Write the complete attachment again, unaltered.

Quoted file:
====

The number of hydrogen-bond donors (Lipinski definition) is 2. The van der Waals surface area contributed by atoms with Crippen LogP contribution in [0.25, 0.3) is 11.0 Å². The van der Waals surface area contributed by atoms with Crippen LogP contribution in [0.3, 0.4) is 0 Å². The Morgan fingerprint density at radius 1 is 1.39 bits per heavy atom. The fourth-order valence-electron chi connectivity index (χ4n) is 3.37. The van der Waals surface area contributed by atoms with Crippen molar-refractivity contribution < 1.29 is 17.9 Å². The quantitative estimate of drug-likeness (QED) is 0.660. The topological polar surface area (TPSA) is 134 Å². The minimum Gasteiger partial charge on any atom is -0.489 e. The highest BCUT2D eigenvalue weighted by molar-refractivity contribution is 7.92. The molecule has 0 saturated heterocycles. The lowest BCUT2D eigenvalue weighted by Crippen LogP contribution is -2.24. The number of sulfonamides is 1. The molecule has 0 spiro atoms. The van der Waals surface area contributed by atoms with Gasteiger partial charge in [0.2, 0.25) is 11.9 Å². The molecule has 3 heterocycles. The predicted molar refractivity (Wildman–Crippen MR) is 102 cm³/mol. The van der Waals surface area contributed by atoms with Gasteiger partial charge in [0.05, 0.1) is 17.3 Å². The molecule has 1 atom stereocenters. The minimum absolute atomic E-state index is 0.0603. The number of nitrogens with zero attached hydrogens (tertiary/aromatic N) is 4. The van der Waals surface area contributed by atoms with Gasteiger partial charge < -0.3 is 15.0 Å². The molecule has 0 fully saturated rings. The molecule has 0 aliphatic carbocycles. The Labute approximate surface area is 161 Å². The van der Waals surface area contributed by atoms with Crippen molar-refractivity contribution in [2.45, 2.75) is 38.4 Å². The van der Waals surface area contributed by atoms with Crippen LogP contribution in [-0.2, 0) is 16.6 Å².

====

The number of hydrogen-bond donors (Lipinski definition) is 2. The van der Waals surface area contributed by atoms with Crippen LogP contribution in [0.25, 0.3) is 11.0 Å². The van der Waals surface area contributed by atoms with Crippen LogP contribution in [0.3, 0.4) is 0 Å². The Morgan fingerprint density at radius 1 is 1.39 bits per heavy atom. The fourth-order valence-electron chi connectivity index (χ4n) is 3.37. The van der Waals surface area contributed by atoms with Crippen molar-refractivity contribution < 1.29 is 17.9 Å². The quantitative estimate of drug-likeness (QED) is 0.660. The topological polar surface area (TPSA) is 134 Å². The minimum Gasteiger partial charge on any atom is -0.489 e. The highest BCUT2D eigenvalue weighted by molar-refractivity contribution is 7.92. The molecule has 0 saturated heterocycles. The lowest BCUT2D eigenvalue weighted by Crippen LogP contribution is -2.24. The number of sulfonamides is 1. The molecule has 0 spiro atoms. The van der Waals surface area contributed by atoms with Gasteiger partial charge in [0.2, 0.25) is 11.9 Å². The molecule has 3 heterocycles. The predicted molar refractivity (Wildman–Crippen MR) is 102 cm³/mol. The van der Waals surface area contributed by atoms with Gasteiger partial charge in [0.05, 0.1) is 17.3 Å². The molecule has 1 atom stereocenters. The minimum absolute atomic E-state index is 0.0603. The number of nitrogens with zero attached hydrogens (tertiary/aromatic N) is 4. The van der Waals surface area contributed by atoms with Gasteiger partial charge < -0.3 is 15.0 Å². The molecule has 0 fully saturated rings. The molecule has 0 aliphatic carbocycles. The Labute approximate surface area is 161 Å². The van der Waals surface area contributed by atoms with Crippen molar-refractivity contribution in [2.45, 2.75) is 38.4 Å². The van der Waals surface area contributed by atoms with Crippen LogP contribution in [-0.2, 0) is 16.6 Å².